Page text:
Clean Vehicles
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Union of Concerned Scientist at www.ucsusa.org, an advocacy group with quality articles.


Clean Vehicles


Vehicles, health & global warming

Though efforts to curb vehicle pollution have made an impact, much more remains to be done. Consider:

  • Even if every vehicle on the road in 2009 met federal Tier 2 emission standards, the U.S. vehicle fleet would still emit 500,000 tons of smog-forming pollution every year.
  • In 2020, when more than 75 percent of vehicles on the road will meet Tier 2 emission standards, passenger vehicles will still generate emissions that represent a cancer risk equivalent to 350,000 tons of benzene released into the atmosphere every year.
  • Only four nations in the world produce more heat-trapping carbon dioxide than the U.S. vehicle fleet. This pollution is expected to cause worse smog, an increase in asthma-triggering pollens and molds, and a substantial rise in the number of heat-related illnesses and deaths.
  • Diesel-powered vehicles account for nearly half of all nitrogen oxides and more than two-thirds of all particulate matter (soot) produced by the U.S. transportation sector. Soot irritates the eyes and nose and aggravates respiratory problems including asthma, which afflicts 13 million Americans.

This section offers detailed information on the current and projected consequences of vehicle pollution on public health and global warming, and what that might mean for you, your family, and the planet.





Light Trucks and Air Pollution


Pollution from light trucks is growing rapidly, with minivans, pickups, and sport utility vehicles (SUVs) now accounting for one of every two new vehicles purchased. Responding to the consensus that tailpipe standards were long overdue in catching up with market trends and engineering capabilities, both California regulators and the EPA recently adopted new rules requiring light trucks to become as clean as cars over the next seven to nine years. This briefing describes the air quality challenges and engineering solutions that prompted the new regulations.


The Clean Air Challenge

Despite decades of air pollution control efforts, at least 92 million Americans still live in areas with chronic smog problems. The EPA predicts that by the year 2010, even with the benefit of current and anticipated control programs, more than 93 million people will live in areas that violate health standards for ozone (urban smog), and more than 55 million Americans will suffer from unhealthy levels of fine particle pollution. This pollution is especially harmful to children and senior citizens.

While new cars and light trucks emit about 90 percent fewer pollutants than three decades ago, total vehicle miles driven have more than doubled since 1970 and are expected to increase another 25 percent by 2010. The emission reductions from individual vehicles have not adequately kept pace with the increase in miles driven and the market trend toward more polluting light trucks. As a result, cars and light trucks are still the largest single source of air pollution, accounting for one-quarter of emissions of smog-forming pollutants nationwide.


History of Light-Truck Emission Loopholes

Current federal tailpipe standards allow sport-utility vehicles and trucks to pollute over twice as much as the average new car. In 2001, this gap will more than double under the National Low Emission Vehicle (NLEV) program as cars become cleaner, while the larger light trucks continue to receive special pollution exemptions.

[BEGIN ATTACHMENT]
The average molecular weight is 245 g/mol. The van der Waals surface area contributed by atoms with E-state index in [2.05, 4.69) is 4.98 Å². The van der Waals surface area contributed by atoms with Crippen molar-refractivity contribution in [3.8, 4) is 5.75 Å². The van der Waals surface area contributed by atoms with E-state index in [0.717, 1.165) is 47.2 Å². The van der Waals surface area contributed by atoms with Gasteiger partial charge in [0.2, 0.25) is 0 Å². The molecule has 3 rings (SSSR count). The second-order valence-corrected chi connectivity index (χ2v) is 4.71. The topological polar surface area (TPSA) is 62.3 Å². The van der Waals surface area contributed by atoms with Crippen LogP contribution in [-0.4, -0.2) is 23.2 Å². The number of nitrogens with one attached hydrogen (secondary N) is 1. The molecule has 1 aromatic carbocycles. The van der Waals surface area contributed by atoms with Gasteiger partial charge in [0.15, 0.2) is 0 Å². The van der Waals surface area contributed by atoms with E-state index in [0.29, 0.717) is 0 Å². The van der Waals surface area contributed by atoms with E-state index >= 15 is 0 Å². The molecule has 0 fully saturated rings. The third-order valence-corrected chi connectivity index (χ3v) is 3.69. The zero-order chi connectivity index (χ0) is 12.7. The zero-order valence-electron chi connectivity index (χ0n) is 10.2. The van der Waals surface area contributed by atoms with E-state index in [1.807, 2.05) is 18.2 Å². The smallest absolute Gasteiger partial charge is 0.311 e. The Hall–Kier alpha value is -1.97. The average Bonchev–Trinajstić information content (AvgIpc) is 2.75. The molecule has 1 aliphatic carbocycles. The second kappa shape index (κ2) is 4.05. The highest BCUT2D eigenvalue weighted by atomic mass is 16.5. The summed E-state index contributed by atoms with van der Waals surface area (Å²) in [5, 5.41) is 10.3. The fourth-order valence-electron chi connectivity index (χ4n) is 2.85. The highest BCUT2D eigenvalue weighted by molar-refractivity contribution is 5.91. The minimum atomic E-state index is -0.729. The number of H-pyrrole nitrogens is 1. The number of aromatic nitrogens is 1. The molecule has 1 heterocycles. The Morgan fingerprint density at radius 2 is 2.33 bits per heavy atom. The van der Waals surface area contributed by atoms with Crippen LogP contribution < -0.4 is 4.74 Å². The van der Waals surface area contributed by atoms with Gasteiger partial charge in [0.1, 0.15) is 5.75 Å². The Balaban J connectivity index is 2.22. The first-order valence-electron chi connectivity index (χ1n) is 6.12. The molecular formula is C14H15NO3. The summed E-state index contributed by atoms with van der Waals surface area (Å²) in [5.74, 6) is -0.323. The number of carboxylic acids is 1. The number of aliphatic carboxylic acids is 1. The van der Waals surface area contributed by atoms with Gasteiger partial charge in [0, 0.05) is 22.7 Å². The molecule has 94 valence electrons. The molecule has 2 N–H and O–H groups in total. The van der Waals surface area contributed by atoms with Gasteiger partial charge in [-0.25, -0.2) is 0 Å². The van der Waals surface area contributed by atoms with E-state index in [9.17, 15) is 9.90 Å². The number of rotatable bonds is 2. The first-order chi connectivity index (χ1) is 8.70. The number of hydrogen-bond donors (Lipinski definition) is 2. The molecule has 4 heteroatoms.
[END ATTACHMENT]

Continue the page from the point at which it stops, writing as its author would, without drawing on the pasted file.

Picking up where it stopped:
Pollution breaks were originally granted to light trucks because they were used primarily for hauling heavy cargo, they comprised a small share of the new vehicle market, and the state of engine and catalyst technologies were not advanced enough to achieve car-equivalent emissions. However, the situation has changed dramatically on all of these points in recent years.

An Air Pollution Liability

Today most light trucks are used as basic transportation by their owners, while the largest truck categories--those most likely to be used as work vehicles--comprise only one-third of the light truck market. In fact, a study by the former American Automobile Manufacturers Association found that only 15 percent of all sport-utility vehicles are ever used for towing. Light trucks are the new passenger cars of choice, representing half of new vehicle sales.

This trend toward light trucks has resulted in significant erosion in the benefits of government efforts to reduce air pollution from motor vehicles. UCS analysis shows that the light-truck loopholes, coupled with booming sales of sport-utility vehicles, have resulted in an additional 5,000 tons per day of smog-forming pollutants in our air during the summer smog season. This is equivalent to the pollution from 40 million cars, five times the number of cars sold last year.


Meeting the Same Standards as Cars

New emission standards must account for the fact that some light trucks are used to tow heavy loads. Fortunately, modern technology enables light trucks to meet car-equivalent emission standards while retaining their hauling capabilities, due to dramatic improvements in the technology to control air pollution from engines and the durability and efficiency of catalytic converters. Several studies have demonstrated that achieving car-equivalent tailpipe standards on trucks (the so-called Tier 2 standards) is technically feasible and will cost much less than other emission-reduction measures.